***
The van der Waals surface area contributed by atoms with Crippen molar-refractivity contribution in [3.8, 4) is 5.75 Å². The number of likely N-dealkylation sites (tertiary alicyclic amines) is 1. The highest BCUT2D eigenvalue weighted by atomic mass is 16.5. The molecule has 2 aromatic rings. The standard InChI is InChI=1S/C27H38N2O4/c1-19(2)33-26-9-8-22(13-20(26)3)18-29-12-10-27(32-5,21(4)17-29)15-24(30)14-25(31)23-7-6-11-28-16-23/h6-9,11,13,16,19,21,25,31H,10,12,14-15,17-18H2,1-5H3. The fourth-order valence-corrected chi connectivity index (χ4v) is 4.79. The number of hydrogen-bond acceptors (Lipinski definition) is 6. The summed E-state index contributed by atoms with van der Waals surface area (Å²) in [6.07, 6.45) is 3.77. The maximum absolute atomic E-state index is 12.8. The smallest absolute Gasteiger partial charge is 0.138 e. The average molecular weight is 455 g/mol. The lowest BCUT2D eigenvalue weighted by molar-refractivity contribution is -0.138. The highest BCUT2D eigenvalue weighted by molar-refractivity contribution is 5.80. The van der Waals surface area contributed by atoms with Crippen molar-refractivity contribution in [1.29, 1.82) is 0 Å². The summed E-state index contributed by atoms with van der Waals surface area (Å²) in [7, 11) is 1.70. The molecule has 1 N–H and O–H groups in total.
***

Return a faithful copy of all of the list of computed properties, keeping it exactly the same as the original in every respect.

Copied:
The van der Waals surface area contributed by atoms with Crippen molar-refractivity contribution in [3.8, 4) is 5.75 Å². The number of likely N-dealkylation sites (tertiary alicyclic amines) is 1. The highest BCUT2D eigenvalue weighted by atomic mass is 16.5. The molecule has 2 aromatic rings. The standard InChI is InChI=1S/C27H38N2O4/c1-19(2)33-26-9-8-22(13-20(26)3)18-29-12-10-27(32-5,21(4)17-29)15-24(30)14-25(31)23-7-6-11-28-16-23/h6-9,11,13,16,19,21,25,31H,10,12,14-15,17-18H2,1-5H3. The fourth-order valence-corrected chi connectivity index (χ4v) is 4.79. The number of hydrogen-bond acceptors (Lipinski definition) is 6. The summed E-state index contributed by atoms with van der Waals surface area (Å²) in [6.07, 6.45) is 3.77. The maximum absolute atomic E-state index is 12.8. The smallest absolute Gasteiger partial charge is 0.138 e. The average molecular weight is 455 g/mol. The lowest BCUT2D eigenvalue weighted by molar-refractivity contribution is -0.138. The highest BCUT2D eigenvalue weighted by molar-refractivity contribution is 5.80. The van der Waals surface area contributed by atoms with Crippen molar-refractivity contribution in [1.29, 1.82) is 0 Å². The summed E-state index contributed by atoms with van der Waals surface area (Å²) in [7, 11) is 1.70. The molecule has 1 N–H and O–H groups in total.